To find out more about the Ottomans, read our study guide by notable historian Julian Davidson.
Watch our  Globe Trekker Ukraine episode below:

Holly Morris: Why stay in Chernobyl? Because it’s home.

Holly Morris: Why stay in Chernobyl? Because it's home.

Chernobyl was the site of the world’s worst nuclear accident and, for the past 27 years, the area around the plant has been known as the Exclusion Zone. And yet, a community of about 200 people live there – almost all of them elderly women. These proud grandmas defied orders to relocate because their connection to their homeland and to their community are “forces that rival even radiation.”

Globe Trekker presenter Holly Morris tells the stories of these women, called the Babushkas of Chernobyl who live in  the radioactive Dead Zone surrounding Chernobyl’s Reactor No. 4. This is a community of elderly women, defiantly clinging to their ancestral homeland. While most of their neighbours have long since fled and their husbands have gradually died off, this stubborn sisterhood is hanging on — even, oddly, thriving — while trying to cultivate an existence on some of the most toxic acres on Earth. Holly first came across these resilient women while filming Globe Trekker Ukraine

Why they chose to live here after the disaster, defying the authorities and endangering their health, is a remarkable tale—about the pull of home, the healing power of shaping one’s destiny and the subjective nature of risk.

Inspired by the people they met in Chernobyl, especially those who have chosen to stay in the ‘Dead Zone’ despite the health warnings, Holly Morris and Director of the Ukraine show Anne Bogart have launched their campaign and brand new film venture www.thebabushkasofchernobyl.com and watch Holly explain more about the film in this fascinating Ted Talk:

 

The Soul of Aleppo – The Ancient Souk

This image was originally posted to Flickr by Anas.A at http://flickr.com/photos/50471244@N06/4956886022

Originally posted to Flickr by Anas.A at http://flickr.com/photos/50471244@N06/4956886022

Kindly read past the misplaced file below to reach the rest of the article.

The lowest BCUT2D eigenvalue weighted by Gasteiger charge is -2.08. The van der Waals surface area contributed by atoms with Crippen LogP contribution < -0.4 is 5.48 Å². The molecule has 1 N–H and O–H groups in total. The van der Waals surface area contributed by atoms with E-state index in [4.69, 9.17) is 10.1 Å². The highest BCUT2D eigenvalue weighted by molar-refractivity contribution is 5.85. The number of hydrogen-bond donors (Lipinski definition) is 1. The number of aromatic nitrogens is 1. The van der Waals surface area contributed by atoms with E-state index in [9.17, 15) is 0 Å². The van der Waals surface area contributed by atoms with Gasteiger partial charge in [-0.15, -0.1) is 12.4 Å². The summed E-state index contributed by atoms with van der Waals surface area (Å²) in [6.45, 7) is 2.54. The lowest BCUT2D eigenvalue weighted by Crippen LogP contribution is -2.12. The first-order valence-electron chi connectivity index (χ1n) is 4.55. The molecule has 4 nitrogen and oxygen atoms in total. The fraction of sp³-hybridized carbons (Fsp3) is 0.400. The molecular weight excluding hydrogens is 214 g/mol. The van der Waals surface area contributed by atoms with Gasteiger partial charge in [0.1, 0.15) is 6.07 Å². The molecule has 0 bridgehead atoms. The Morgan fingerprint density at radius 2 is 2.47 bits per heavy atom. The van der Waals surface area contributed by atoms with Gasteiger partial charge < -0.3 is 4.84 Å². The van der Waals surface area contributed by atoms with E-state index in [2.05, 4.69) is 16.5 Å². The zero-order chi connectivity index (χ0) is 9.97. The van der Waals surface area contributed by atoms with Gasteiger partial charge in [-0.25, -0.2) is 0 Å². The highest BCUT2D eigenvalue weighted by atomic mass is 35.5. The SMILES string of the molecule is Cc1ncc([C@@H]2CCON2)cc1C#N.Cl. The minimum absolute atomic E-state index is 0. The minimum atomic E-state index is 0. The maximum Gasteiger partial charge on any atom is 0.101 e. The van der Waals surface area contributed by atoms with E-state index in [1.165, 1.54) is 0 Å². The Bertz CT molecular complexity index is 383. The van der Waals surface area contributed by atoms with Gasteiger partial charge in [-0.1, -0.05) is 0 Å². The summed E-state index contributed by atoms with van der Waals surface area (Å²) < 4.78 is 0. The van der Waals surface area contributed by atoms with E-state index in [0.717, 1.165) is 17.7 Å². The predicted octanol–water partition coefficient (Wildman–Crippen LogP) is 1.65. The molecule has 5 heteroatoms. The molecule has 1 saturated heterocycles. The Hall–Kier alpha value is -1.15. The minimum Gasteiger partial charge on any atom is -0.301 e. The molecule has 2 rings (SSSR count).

Aleppo, Syria’s largest city, and one of the oldest in the world, is no stranger to war and destruction.  Most recently, at the end of September 2012, much of the ancient, covered souk, extending 13 kilometres long and known to many as “The Soul of Aleppo,” is now a shell of its former bustling self after a fire destroyed the medieval buildings which once housed hundreds of  shops as the armed groups of the Free Syrian Army and the Syrian Arab Army fought for control of the city.

The souk, also a UNESCO World Heritage Site, was often recognized as being one of the most beautiful in the world and contained over 1500 shops with countless amounts of items, from spices, oils and dyes, to jewellery, silk, precious metals and everything in between.  Not only was the souk popular with the locals, but it was also a must see on many travellers’ itineraries.

Visiting Aleppo at this time is highly discouraged.  However, before the seemingly endless fighting and senseless fire that set the bazaar and surrounding monuments ablaze, the Globe Trekker team travelled to this fascinating city to film our Globe Trekker Syria show which reveals the brighter, more vibrant days of Aleppo.

Holly Morris filming Globe Trekker Syria

Holly Morris filming Globe Trekker Syria – click on the Image to watch the Behind the Scenes filming on location in Syria

Globe Trekker host and traveller, Holly Morris, was fortunate enough to have Aleppo on her Syria itinerary.  Holly experienced the rich history and exquisite beauty that the trading centre represented, first-hand.  Through the alleys, stone archways and colossal wooden doors, rows of vendors were plentiful, one selling gold, another of fresh meat, textiles and even a pharmacy were permanent fixtures here, some dating back as far as the 13th Century. Holly also explored the Citadel, an ancient landmark and one of the oldest and largest castles in the world.  She then went on to visit the city of Apamea, the Dead Cities, Saladin’s Castle and eventually makes her way to capital, Damascus.

The Ancient Citadel of Aleppo – Outside its main entrance